Marian Tupy at Reason has a libertarian take on the economic message of the Pope in Evangelii Gaudium:
It’s official: 2013 has been the Year of the Pope. The latest evidence? Time has named Francis its Person of the Year, noting that the pontiff, during his first nine months in office, “has placed himself at the very center of the central conversations of our time: about wealth and poverty, fairness and justice, transparency, modernity, globalization, the role of women, the nature of marriage, the temptations of power.” Indeed, the pope’s writings and public pronouncements reveal a deeply caring and passionate man who speaks from the heart. In Evangelii Gaudium, an “apostolic exhortation” released late last month, the pope bemoans inequality, poverty, and violence in the world.
But here’s the problem: The dystopian world that Francis describes, without citing a single statistic, is at odds with reality. In appealing to our fears and pessimism, the pope fails to acknowledge the scope and rapidity of human accomplishment—whether measured through declining global inequality and violence, or growing prosperity and life expectancy.
The thesis of Evangelii Gaudium is simple: “unbridled” capitalism has enriched a few, but failed the poor. “We have to remember,” he writes, “that the majority of our contemporaries are barely living from day to day, with dire consequences. A number of diseases are spreading. The hearts of many people are gripped by fear and desperation, even in the so-called rich countries. The joy of living frequently fades, lack of respect for others and violence are on the rise, and inequality is increasingly evident. It is a struggle to live and, often, to live with precious little dignity.”
Just how free the free market really is today is debatable. The United States is perceived as the paragon of free-market capitalism. And yet over the last two decades, according to Wayne Crews of the libertarian Competitive Enterprise Institute, Washington has issued 81,883 regulations—or nine per day. Maybe the marketplace should be regulated less, and maybe it should be regulated more. But unbridled it is not.
Moreover, the government redistributes some 40 percent of all wealth produced in America—up from 7 percent a century ago. Much of that wealth comes from the rich and pays for everything from defense and roads to healthcare and education, which are enjoyed by Americans from all income groups. The top 1 percent of income earners earned 19 percent of all income in 2010 and paid more than 38 percent of all income taxes. The top 10 percent paid more than 70 percent of all income taxes. Maybe the rich should contribute more, and maybe they should contribute less. But contribute they do—well in excess of the biblical tithe.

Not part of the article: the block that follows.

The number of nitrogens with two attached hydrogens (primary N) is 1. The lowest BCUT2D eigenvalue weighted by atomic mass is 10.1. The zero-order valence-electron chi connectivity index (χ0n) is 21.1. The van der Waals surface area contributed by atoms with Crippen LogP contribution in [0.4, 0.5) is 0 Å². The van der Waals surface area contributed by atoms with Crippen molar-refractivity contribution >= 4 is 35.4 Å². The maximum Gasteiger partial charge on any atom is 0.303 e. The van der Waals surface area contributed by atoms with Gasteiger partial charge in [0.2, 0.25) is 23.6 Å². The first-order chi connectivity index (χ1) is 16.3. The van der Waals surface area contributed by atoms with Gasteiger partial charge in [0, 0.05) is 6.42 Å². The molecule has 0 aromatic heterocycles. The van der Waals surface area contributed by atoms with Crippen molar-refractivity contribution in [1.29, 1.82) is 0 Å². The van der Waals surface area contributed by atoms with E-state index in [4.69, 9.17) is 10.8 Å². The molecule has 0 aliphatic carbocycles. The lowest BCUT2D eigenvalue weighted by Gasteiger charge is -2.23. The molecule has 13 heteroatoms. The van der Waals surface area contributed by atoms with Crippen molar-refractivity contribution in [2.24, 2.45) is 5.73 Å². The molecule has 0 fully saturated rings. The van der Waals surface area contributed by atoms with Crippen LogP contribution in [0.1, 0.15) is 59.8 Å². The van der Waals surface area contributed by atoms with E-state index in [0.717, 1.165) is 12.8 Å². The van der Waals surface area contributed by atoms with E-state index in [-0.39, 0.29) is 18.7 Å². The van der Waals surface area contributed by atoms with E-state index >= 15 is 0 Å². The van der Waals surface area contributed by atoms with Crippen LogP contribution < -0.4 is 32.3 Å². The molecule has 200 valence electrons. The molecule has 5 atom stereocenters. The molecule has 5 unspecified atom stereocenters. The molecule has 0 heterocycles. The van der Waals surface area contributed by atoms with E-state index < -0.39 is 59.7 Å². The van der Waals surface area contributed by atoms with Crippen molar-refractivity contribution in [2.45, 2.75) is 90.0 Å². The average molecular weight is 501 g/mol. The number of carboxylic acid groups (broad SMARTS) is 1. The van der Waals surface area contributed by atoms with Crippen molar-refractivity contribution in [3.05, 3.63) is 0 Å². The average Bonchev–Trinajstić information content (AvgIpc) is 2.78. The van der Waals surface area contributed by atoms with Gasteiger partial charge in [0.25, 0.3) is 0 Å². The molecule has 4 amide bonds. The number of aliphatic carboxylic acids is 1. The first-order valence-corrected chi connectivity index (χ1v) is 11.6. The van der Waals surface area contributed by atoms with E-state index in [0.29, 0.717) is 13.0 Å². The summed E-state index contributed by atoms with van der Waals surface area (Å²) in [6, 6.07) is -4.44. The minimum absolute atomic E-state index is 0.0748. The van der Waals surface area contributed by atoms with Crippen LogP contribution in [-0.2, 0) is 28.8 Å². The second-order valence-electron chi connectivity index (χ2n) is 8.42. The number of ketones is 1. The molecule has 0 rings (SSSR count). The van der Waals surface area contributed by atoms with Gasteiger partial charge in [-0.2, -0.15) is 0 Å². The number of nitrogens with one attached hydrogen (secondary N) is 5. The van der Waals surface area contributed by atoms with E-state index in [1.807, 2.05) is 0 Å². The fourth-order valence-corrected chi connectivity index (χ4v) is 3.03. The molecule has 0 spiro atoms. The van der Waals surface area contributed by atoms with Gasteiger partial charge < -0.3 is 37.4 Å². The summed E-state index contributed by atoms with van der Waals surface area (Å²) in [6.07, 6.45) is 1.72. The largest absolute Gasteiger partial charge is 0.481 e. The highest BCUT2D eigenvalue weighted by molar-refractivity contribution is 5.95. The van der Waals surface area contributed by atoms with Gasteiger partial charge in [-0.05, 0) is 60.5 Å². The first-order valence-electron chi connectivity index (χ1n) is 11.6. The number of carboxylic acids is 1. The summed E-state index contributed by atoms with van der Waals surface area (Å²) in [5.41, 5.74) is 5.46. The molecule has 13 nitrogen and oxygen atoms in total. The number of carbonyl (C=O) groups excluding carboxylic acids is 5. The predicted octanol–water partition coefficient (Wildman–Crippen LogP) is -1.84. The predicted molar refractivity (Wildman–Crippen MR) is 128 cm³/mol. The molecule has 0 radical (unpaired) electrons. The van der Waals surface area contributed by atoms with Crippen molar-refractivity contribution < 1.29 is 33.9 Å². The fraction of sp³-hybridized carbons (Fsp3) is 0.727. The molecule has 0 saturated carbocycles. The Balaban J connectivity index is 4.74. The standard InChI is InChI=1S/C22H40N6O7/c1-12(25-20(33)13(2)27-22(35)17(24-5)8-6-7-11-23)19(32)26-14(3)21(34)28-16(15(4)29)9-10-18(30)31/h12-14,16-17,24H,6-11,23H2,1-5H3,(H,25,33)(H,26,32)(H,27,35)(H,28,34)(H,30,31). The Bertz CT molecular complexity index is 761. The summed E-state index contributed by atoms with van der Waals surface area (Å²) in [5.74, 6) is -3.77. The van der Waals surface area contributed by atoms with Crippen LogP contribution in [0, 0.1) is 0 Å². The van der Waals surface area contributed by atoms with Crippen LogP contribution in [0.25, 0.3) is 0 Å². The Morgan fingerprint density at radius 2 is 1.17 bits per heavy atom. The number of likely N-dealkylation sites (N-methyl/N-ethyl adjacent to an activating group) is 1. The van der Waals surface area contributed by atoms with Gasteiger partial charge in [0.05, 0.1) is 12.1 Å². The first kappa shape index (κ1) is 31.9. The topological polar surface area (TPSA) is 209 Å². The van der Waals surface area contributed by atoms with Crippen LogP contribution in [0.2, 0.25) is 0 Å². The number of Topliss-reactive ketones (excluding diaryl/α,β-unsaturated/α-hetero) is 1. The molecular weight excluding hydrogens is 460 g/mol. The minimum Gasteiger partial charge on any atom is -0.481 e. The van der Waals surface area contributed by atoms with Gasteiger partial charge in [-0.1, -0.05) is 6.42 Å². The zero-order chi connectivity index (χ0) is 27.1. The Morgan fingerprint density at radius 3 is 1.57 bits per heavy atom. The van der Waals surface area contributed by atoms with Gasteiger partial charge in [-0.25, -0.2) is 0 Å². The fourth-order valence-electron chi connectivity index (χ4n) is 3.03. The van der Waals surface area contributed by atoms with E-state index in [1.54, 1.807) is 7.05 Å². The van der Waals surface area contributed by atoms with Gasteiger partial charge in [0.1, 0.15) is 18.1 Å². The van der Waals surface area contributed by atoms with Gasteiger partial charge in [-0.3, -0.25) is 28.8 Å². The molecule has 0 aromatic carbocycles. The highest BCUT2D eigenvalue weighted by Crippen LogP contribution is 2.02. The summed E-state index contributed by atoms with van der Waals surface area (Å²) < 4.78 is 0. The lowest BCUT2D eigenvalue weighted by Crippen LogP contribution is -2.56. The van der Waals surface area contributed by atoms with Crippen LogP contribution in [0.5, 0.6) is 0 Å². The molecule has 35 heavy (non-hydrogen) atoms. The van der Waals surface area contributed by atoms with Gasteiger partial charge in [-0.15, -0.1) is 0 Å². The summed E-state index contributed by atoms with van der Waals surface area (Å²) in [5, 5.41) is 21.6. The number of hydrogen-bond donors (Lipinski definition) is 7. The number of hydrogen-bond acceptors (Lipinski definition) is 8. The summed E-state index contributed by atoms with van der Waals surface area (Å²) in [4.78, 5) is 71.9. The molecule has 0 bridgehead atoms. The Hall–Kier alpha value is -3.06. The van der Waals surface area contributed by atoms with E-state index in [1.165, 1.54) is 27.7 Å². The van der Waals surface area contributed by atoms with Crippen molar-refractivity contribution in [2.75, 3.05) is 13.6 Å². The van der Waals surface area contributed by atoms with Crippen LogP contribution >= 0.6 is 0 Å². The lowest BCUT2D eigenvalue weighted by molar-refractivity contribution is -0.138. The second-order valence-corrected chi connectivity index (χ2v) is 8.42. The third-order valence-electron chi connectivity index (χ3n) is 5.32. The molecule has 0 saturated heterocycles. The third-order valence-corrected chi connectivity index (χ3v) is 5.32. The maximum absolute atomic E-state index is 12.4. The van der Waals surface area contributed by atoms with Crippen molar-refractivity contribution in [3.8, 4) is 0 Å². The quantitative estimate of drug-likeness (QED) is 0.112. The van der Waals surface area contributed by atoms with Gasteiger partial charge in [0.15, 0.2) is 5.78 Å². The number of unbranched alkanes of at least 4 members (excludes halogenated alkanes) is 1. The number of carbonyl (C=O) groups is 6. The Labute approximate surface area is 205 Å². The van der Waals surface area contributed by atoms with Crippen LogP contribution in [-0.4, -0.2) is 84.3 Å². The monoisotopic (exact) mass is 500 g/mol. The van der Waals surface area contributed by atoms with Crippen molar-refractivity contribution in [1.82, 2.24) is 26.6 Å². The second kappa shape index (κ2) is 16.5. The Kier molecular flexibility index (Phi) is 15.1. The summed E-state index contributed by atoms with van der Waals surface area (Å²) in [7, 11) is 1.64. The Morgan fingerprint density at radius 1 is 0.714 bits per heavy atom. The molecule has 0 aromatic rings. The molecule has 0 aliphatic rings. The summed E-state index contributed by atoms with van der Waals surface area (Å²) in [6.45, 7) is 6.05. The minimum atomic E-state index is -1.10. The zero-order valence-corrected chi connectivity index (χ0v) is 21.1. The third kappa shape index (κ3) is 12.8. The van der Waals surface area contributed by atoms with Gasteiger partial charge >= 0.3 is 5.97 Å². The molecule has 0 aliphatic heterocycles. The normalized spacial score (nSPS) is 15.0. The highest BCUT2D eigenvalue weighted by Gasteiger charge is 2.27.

As for the negative consequences of “trickle-down” economics that the pope bemoans, let’s look at them in turn.
First, consider inequality. Academic researchers—from Xavier Sala-i-Martin of Columbia University, to Surjit Bhalla, formerly of the Brookings Institution and Rand Corporation, to Paolo Liberati of the University of Rome—all agree that global inequality is declining. That is because 2.6 billion people in China and India are richer than they used to be. Their economies are growing much faster than those of their Western counterparts, thus shrinking the income gap that opened at the dawn of industrialization in the 19th century, when the West took off and left much of the rest of the world behind.
Paradoxically, the shrinking of the global inequality gap was only possible after India and China abandoned their attempts to create equality through central planning. By allowing people to keep more of the money they earned, the Chinese and Indian governments incentivized people to create more wealth. Allowing inequality to increase at home, in other words, diminished inequality globally. And global inequality, surely, is the statistic that should most concern the leader of a global religion.
Go here to read the rest. PopeWatch would note that Ms. Tupy’s analysis is not being cited because it is necessarily correct in all of its particulars, but because once a Pope advances economic arguments, especially about the role of the State in the economy, he enters the world of debate and analysis. A Pope telling the Faithful to not forget the poor is not making an argument but relaying a command of Christ. A Pope who writes “Growth in justice requires more than economic growth, while presupposing such growth: it requires decisions, programmes, mechanisms and processes specifically geared to a better distribution of income, the creation of sources of employment and an integral promotion of the poor which goes beyond a simple welfare mentality.” is endorsing a policy of incessant government interventions in the economy which invites debate and argument, and not simple obedience.